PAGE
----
A decolonial paradigm, in the analysis of the Airbus cases, centers the view of coloniality as a multifaceted and intersectional force that seeks to disrupt the stability of states in the “Global South”. Deploying decoloniality as a framework of analysis makes it possible for us to understand, make visible, and unsettle a system of domination which continues to reproduce itself. Neoliberal capitalism is, at its crux, a globalized economic and ontological framework that privileges free market ideology and capital accumulation. Yet, as highlighted above, neoliberalism’s unavoidable unity with coloniality creates the illusion of freedom of exchange on equal terms, while in reality reproducing unequal relations between actors.
The US, UK, and France were praised for their transnational cooperation in the Airbus corruption scheme, however, a closer look at the outcome of these cases unveils the unjust power relations between the actors in the “Global North” and the actors in the “Global South”. This is not to say that the transnational actors involved in these cases should not be held responsible for their exposed acts of corruption, instead these findings encourage us to reconsider how we might properly address the root of corruption, outside of our current structural impediments, and partake in justice-oriented mechanisms that remedy and prevent harm.
Decoloniality, instead of postcolonialism or anti-colonialism, is a constant process that not only provides a firm foundation for a rigorous analysis of global economic powers (and its multi-national actors) but also aims to confront colonial oppressive institutions in order to facilitate more inclusive and just societies. With regard to the Airbus corruption scheme, a decolonial approach illuminates our dire need to move beyond reformist reform to dismantle the colonial oppressive system that upholds the global arms trade. It is imperative that we begin to collaboratively imagine transformative or restorative justice methods that address corruption as well as armed conflict, especially when millions of people, predominantly in the “Global South,” suffer the daily violence generated by corrupt business deals.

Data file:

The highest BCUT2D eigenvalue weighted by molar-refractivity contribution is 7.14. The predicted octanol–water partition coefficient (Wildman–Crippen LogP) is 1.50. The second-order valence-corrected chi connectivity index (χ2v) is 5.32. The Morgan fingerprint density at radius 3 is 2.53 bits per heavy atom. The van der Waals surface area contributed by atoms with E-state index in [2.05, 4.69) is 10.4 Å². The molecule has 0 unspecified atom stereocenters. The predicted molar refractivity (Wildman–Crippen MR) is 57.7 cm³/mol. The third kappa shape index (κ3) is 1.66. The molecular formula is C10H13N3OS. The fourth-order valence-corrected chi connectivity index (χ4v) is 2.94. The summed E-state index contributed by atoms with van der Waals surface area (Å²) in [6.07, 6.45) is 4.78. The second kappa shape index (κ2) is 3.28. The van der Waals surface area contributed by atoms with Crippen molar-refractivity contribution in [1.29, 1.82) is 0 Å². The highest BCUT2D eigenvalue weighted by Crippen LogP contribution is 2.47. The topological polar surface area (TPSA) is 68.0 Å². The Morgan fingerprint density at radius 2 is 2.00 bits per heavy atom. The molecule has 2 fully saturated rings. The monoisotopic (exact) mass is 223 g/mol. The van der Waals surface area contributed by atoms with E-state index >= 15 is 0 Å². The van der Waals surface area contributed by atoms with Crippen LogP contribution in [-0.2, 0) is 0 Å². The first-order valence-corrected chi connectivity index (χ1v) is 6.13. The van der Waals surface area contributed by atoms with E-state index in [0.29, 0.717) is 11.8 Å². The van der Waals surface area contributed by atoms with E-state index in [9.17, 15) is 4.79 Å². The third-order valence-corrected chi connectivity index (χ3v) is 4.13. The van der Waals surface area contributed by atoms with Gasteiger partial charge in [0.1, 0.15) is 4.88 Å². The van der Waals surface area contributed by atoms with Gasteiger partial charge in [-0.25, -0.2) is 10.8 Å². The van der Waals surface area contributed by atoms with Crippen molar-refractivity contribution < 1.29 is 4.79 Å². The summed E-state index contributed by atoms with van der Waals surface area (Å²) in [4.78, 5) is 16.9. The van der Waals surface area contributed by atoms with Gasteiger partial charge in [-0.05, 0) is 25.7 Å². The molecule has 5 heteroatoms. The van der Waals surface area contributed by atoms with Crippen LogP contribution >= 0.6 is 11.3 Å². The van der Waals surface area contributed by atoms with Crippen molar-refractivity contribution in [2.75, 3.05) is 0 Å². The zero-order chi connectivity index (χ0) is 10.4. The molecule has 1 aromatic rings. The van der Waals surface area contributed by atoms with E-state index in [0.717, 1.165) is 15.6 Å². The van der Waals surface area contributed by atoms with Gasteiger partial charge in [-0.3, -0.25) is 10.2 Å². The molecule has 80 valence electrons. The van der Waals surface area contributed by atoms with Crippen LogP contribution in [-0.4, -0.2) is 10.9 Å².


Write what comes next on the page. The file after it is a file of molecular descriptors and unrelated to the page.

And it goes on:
Prabhat Patnaik defines “neoliberal capitalism” as “the phase of capitalism where restrictions on the global flows of commodities and capital, including capital in the form of finance, have been substantially removed. Since such removal happens under pressure from globally-mobile (or international) finance capital, neo-liberal capitalism is characterized by the hegemony of international finance capital, with which the big capitals in particular countries get integrated, and which ensures that a common set of ‘neo-liberal’ policies are pursued by all countries across the globe.”
 The European Center for Populism Studies defines “liberal democracy” as a “liberal political ideology and a form of government in which representative democracy operates under the principles of classical liberalism. It is characterized by elections between multiple distinct political parties, a separation of powers into different branches of government, the rule of law in everyday life as part of an open society, a market economy with private property and the equal protection of human rights, civil rights, civil liberties and political freedoms for all people. To define this system in practice is quite complex, for example, the majority of present-day liberal democracies protect property and political rights, but not civil rights.
 Woodrow Borah defines “colonial international institutions” as an organized society, or a form of social organization, or an established practice or custom, or a complex of attitudes that keep certain regions impoverished and subservient to other regions.
 See the World Peace Foundation’s “Who Arms War?” project for research by Jennifer Erickson, Anna Stavrianakis, Emma Soubrier, and Sam Perlo-Freeman on arms exports to conflict zones.
 André Gorz argues that reformist reforms continue to uphold the status quo and do not threaten the existing power structure. Thus, the end goal is never reform; it is transformation. Non-reformist reforms foster a more desirable outcome that “is conceived, not in terms of what is possible within the framework of a given system and administration, but in view of what should be made possible in terms of human needs and demands”.
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- The Airbus case illustrates endemic issues with how we talk about and conceive of corruption: where and how it takes place, and who gets punished for it.
- Such impunity maintains, regulates and reproduces, a global arms trade that favors elites of the “Global North” and their respective states. This phenomenon ultimately benefits those who have access to resources and, furthermore, who are capable of using ‘security and defense’ as political clout.
- This is not to say that the transnational actors involved in these cases should not be held responsible for their exposed acts of corruption, instead these findings encourage us to reconsider how we might properly address the root of corruption, outside of our current structural impediments, and partake in justice-oriented mechanisms that remedy and prevent harm.